Popular Science Monthly/Volume 17/June 1880/Sketch of Professor Otto Wilhelm Struve
|SKETCH OF PROFESSOR OTTO WILHELM STRUVE.|
By Professor SIMON NEWCOMB.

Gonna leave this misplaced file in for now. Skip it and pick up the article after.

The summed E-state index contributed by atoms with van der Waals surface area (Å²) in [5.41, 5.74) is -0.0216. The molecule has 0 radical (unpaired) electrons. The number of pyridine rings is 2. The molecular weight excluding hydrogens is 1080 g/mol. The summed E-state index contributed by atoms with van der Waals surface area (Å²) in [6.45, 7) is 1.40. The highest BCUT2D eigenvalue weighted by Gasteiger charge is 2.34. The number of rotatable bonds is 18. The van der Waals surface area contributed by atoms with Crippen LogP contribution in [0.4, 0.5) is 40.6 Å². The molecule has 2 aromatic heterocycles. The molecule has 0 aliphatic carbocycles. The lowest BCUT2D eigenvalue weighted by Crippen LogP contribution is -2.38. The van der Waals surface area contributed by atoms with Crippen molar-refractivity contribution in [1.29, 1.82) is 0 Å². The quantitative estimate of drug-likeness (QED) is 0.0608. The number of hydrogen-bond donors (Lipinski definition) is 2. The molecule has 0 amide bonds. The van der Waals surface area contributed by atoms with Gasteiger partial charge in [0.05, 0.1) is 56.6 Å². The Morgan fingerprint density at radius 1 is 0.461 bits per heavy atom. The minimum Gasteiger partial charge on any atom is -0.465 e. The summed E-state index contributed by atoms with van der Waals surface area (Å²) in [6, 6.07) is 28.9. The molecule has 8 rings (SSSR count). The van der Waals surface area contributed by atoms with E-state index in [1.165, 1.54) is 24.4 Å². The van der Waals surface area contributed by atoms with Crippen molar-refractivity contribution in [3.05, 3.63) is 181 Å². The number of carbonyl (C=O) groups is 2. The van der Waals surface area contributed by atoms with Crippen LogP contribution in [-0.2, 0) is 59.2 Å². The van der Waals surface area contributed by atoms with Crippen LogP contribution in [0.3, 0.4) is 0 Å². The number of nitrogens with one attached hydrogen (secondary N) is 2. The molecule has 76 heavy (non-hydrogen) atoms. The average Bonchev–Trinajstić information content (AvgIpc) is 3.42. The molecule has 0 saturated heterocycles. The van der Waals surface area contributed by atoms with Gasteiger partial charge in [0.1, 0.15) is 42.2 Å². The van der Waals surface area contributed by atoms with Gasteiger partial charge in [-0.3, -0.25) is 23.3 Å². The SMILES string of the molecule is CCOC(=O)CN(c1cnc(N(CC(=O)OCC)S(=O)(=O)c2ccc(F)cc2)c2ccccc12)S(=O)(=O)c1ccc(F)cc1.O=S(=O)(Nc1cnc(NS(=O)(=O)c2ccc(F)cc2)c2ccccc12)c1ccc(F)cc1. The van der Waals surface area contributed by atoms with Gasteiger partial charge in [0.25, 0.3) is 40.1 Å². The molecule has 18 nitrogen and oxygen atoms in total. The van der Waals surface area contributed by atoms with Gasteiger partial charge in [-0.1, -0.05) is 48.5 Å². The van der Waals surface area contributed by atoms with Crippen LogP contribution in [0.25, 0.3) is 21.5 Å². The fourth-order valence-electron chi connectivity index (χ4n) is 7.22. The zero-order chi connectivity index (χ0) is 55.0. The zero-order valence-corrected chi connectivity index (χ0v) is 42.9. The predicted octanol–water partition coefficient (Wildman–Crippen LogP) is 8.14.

OTTO WILHELM STRUVE, now Director of the Pulkowa Observatory, was born at Dorpat, Russia, May 7, 1819. His father was Dr. Wilhelm Struve, Director of the Dorpat Observatory, and one of the most distinguished of European astronomers. While the son Otto was still a youth, the father imbued the Emperor Nicholas, whose confidence he enjoyed in a high degree, with the notion of erecting the greatest observatory in the world, and thus adding to the luster of his reign and associating his name with the history of science. Thus arose the great Observatory of Pulkowa, some twelve miles south of St. Petersburg, which has sometimes been called the astronomical capital of the world. The work of erecting the observatory, constructing the instruments, and getting the whole established and at work, occupied the years from 1835 to 1840. On the removal of the family to the new establishment, Otto, although only a little over twenty years of age, commenced work as an assistant to his father. His first serious work was an examination of all the stars in the northern heavens, made with the great refractor, in order to detect new double stars. The result was a catalogue of many hundred double stars, all before unknown, and many very close and difficult. The subject of double stars was one which seemed to belong especially to the Struve family, their observations and measurements having been at Dorpat the great work of the father, who thus became preeminent in this branch of research. His "Mensuræ Micrometricæ" is one of the standard astronomical works of the century, a book whose magnificent proportions correspond to the labor expended in its preparation. The next considerable work of the son, and one which has been of enduring value, was a determination of the constant of precession, or, to speak more popularly, of the annual amount of motion of the equinox among the stars. His result has been the accepted standard for thirty years, and the work won the gold medal of the Royal Astronomical Society in 1850.